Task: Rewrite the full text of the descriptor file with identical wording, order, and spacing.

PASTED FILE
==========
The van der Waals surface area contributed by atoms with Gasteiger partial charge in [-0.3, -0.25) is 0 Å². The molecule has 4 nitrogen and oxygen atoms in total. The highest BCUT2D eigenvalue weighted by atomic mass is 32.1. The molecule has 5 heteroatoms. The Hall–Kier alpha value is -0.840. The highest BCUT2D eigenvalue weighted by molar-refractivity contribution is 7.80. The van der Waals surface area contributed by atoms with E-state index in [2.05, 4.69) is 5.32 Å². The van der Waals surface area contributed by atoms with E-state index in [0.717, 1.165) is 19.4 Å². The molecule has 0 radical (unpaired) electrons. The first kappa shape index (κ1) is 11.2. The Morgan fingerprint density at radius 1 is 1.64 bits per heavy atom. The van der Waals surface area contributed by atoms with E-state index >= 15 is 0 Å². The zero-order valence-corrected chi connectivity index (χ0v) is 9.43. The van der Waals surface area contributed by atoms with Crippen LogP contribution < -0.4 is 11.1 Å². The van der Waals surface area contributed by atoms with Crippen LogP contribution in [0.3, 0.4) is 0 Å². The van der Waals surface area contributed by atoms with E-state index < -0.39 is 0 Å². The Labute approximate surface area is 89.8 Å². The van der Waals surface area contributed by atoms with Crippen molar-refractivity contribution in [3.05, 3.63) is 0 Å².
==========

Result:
The van der Waals surface area contributed by atoms with Gasteiger partial charge in [-0.3, -0.25) is 0 Å². The molecule has 4 nitrogen and oxygen atoms in total. The highest BCUT2D eigenvalue weighted by atomic mass is 32.1. The molecule has 5 heteroatoms. The Hall–Kier alpha value is -0.840. The highest BCUT2D eigenvalue weighted by molar-refractivity contribution is 7.80. The van der Waals surface area contributed by atoms with E-state index in [2.05, 4.69) is 5.32 Å². The van der Waals surface area contributed by atoms with E-state index in [0.717, 1.165) is 19.4 Å². The molecule has 0 radical (unpaired) electrons. The first kappa shape index (κ1) is 11.2. The Morgan fingerprint density at radius 1 is 1.64 bits per heavy atom. The van der Waals surface area contributed by atoms with E-state index >= 15 is 0 Å². The zero-order valence-corrected chi connectivity index (χ0v) is 9.43. The van der Waals surface area contributed by atoms with Crippen LogP contribution < -0.4 is 11.1 Å². The van der Waals surface area contributed by atoms with Crippen LogP contribution in [0.3, 0.4) is 0 Å². The van der Waals surface area contributed by atoms with E-state index < -0.39 is 0 Å². The Labute approximate surface area is 89.8 Å². The van der Waals surface area contributed by atoms with Crippen molar-refractivity contribution in [3.05, 3.63) is 0 Å².